Mobile and PC gaming in particular have made it easy for women to play video games, leading to an increase year over year in total video game marketplace share for women. Additionally, data shows that 22 percent of esports teams are now female and 30 percent of gamers on YouTube are women.
Research study findings revealed that the average number of hours spent per week gaming has increased by 33 percent since 2016 for gamers ages 15-19, while adults age 55+ have increased video game usage by 16 percent since 2016. While 81.5 percent of Twitch users are male, research shows women are increasingly dominating the video game marketplace. In 2016, women represented 47 percent of the video game marketplace, and in 2019 that number is expected to change to 50 percent.
By 2020, it is projected that 51 percent of gamers will be women, the first time women will surpass men in the category, representing a fundamental shift in gaming due to the rise in mobile gaming.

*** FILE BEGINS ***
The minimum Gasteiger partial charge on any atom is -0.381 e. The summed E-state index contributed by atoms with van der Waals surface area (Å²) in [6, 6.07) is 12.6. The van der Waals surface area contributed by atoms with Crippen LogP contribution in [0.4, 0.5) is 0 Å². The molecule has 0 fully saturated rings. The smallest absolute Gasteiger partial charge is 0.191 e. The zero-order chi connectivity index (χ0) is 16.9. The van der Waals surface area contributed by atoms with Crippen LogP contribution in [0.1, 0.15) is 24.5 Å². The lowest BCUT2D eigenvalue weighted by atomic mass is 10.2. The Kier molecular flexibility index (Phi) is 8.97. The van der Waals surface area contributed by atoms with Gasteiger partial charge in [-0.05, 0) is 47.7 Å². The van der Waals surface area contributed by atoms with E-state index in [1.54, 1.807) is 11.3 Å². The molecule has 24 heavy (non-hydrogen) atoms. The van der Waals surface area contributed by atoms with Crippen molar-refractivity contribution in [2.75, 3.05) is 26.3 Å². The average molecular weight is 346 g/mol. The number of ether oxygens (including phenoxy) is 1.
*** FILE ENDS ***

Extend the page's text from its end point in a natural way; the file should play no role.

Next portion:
Mobile analytics and sales reports are showing that over 75 percent of female gamers are playing on mobile phones and 60% are playing on tablets. 68 percent of the mobile game revenue is coming from females.
“Now that developers know their audience is relatively split evenly between sexes, we believe there will be an increase in female lead characters and new games designed with both parties in mind,” said Yum. “With the right game, female influencers will eventually rise and play a major role in the Leisure Economy. As for purchasing power, we believe it won’t be affected by sex but by the actual influencer’s
unique personalities, traits and offerings.”
The future of gaming: esports, influencers and Twitch